Using a little ForceLet me get this out of the way first: Jedi is far more than your typical Souls-like RPG. I’d dare say that the Souls-like elements of the game (losing all your experience after you die and having to land a hit on the guy who whacked you to get it all back without dying) are the weakest at play. In all honesty, this game has more in common with games like The Legend of Zelda: Wind Waker, Mass Effect, and Banjo-Kazooie of all things. The basic gameplay loop largely consists of going to a planet, fighting your way to an abandoned, dungeon-like temple, fighting off more guys, gaining a new ability, doing puzzles with said ability, and ultimately fighting your way back to the Mantis to shove off to another planet. Throw in a surprisingly large amount of platforming, mini-bosses, and backtracking, and that’s Star Wars Jedi: Fallen Order. However, Jedi is far more expansive than that. Fights in this game are just as many puzzles as they are life-or-death squabbles with bucket-headed goons. Especially earlier on in the game, you’re forced to rely on just your saber and your quick wits to make mincemeat of your foes. As you go on, you and BD gradually gain more and more power, and it just continues to spice up combat or exploration in new and satisfying ways. The Force powers you get in this game feel just as weighty and powerful as each swing of your lightsaber. By the end of the game, you’re practically a master without even thinking. Yet, just as much as the gameplay amplifies the experience, it’s the little things that truly sold me on this game. Every planet you visit is lush, stocked to the brim with detail and unique flora/fauna you can actually collect to plant on the Mantis’ miniature garden. The fact that you can fully customize your lightsaber down to the grips is a welcome touch, and I’m sure the people who dropped $200 to build a saber at Disneyland will be pleased to know that they can perfectly recreate their blade in-game—provided you find the parts, of course. The way BD-1 interacts with Cal’s body as he moves and oftentimes goes off on their own to scan things for your personal databank genuinely gives you the feeling that you aren’t alone on this journey as you face off against ever-increasing odds. Heck, you can customize everything down to the clothes on Cal’s back. The only minor gripe I have of the customization here is that you can’t switch Cal into anything besides his jumpsuit or his poncho. I fully realize that being chased down by space Nazi laser-swordsmen is no time to complain about fashion, but if I’m going to be gunned down a million times regardless, I’d at least like to look good while doing so. As much as the presentation elevates the material beyond its relative simplicity, it’s those very same bells and whistles that often bring the ship crashing down to Earth. While I didn’t experience these issues judging from the playback of Jedi on a PS4 Pro console, playing the game on a regular-degular PS4 led to graphical hiccups around most every corner. Rapidly running through levels led to multiple instances of graphical pop-in, especially if the screen was dotted with Stormtroopers. The physics regarding Cal’s poncho were wonky at worst and unrealistically clingy at best, sometimes clipping through his shoulder and always clipping through his chair on the Mantis. On one occasion, I literally clipped through almost the entire level and ended up on the ground floor. However, even with the scrappier elements of my experience with the game (both as intended by the developers and wholly unintended), it all felt perfectly in-character with the ragtag band of goons and weirdos I gradually amassed over the course of my playthrough. Sure, they diminished the interior facade of this being “real,” but it’s this scrappiness that ultimately reinforced what I feel this game truly is.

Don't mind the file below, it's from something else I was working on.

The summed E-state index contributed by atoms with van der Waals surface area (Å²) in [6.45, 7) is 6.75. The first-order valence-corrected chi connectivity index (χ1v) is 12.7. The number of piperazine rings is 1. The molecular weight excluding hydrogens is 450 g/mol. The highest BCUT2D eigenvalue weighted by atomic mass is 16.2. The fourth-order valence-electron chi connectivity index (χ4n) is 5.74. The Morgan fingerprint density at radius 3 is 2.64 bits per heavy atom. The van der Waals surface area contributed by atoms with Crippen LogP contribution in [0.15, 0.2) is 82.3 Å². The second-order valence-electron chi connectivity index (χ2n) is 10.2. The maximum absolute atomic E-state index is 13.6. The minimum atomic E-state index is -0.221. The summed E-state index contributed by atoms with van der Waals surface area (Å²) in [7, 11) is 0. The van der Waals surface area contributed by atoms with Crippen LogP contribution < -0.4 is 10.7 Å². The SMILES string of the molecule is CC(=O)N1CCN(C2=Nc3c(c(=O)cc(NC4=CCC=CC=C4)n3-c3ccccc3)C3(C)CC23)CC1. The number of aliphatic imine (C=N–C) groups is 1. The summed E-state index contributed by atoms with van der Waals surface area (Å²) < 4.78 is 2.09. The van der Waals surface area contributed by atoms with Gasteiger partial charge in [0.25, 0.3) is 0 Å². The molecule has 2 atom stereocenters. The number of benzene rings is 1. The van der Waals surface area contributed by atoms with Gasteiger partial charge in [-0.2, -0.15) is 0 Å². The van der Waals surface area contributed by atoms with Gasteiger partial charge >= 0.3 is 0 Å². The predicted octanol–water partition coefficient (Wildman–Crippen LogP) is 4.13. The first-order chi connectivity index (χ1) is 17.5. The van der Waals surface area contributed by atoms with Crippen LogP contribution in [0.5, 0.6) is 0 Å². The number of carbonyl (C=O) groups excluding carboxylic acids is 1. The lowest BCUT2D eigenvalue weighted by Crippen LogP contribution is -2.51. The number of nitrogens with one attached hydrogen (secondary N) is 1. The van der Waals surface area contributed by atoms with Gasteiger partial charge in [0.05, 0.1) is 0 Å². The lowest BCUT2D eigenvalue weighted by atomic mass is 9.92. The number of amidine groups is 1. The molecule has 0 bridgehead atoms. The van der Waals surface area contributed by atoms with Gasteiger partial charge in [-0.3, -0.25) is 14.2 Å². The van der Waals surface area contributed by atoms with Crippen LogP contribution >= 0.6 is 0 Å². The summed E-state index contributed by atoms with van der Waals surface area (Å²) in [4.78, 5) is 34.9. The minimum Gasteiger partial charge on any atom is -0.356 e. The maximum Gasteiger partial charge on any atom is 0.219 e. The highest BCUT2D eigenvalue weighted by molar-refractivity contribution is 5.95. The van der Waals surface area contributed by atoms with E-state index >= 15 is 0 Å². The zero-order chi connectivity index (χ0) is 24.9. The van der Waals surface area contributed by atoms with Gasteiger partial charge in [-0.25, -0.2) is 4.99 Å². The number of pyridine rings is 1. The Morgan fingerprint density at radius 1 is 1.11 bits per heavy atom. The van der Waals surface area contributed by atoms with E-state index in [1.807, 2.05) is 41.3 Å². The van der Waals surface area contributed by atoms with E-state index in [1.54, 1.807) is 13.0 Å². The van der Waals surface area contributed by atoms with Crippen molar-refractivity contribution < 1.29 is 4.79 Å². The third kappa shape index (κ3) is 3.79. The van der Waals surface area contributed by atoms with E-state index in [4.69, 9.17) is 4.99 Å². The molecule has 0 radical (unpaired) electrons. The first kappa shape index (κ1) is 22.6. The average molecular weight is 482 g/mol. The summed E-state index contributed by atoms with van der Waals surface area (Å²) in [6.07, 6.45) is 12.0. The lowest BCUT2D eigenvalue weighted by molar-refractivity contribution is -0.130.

Truly, they were, a Star WarStar Wars Jedi: Fallen Order reminds me most of the movie tie-in games that plagued the early 2000’s gaming market. It’s akin to games like Ice Age 2: The Meltdown: The Video Game, The Ant Bully: The Video Game, and James Cameron’s Avatar: The Game, where the aim was to attach the iconography and branding onto a jumble of vaguely related game mechanics borrowed from big name titles, all in the hopes of taking advantage of kids and naive parents (while hitting close deadlines on shipping). However, whereas those games lacked budgets, development time, and ultimately identities of their own, Jedi has them all...for the most part. I stand by this game being a genuinely fun (and oftentimes rewarding) experience with interesting characters and an emotional core that even the movies haven’t tapped into (if not properly). It’s the first piece of Star Wars media I have seen in a long time that has left me genuinely shocked and emotionally invested in its plot. While I had to deal with multiple glitches on the standard PS4 version, some obtrusive design choices (unskippable cutscenes, no New Game +), and ultimately unnecessary gameplay mechanics, it’s all sour grapes in comparison to the sheer care and effort on the part of the developers to deliver a definitive Star Wars experience anybody can enjoy. If anything, it’s one of the greatest expressions of the potential for this world I’ve seen. It commands with the heart of a fan, and the soul of a creator. The dark side, and light. Now, that’s podracing.
Image: Steam Featured Image: TechRadar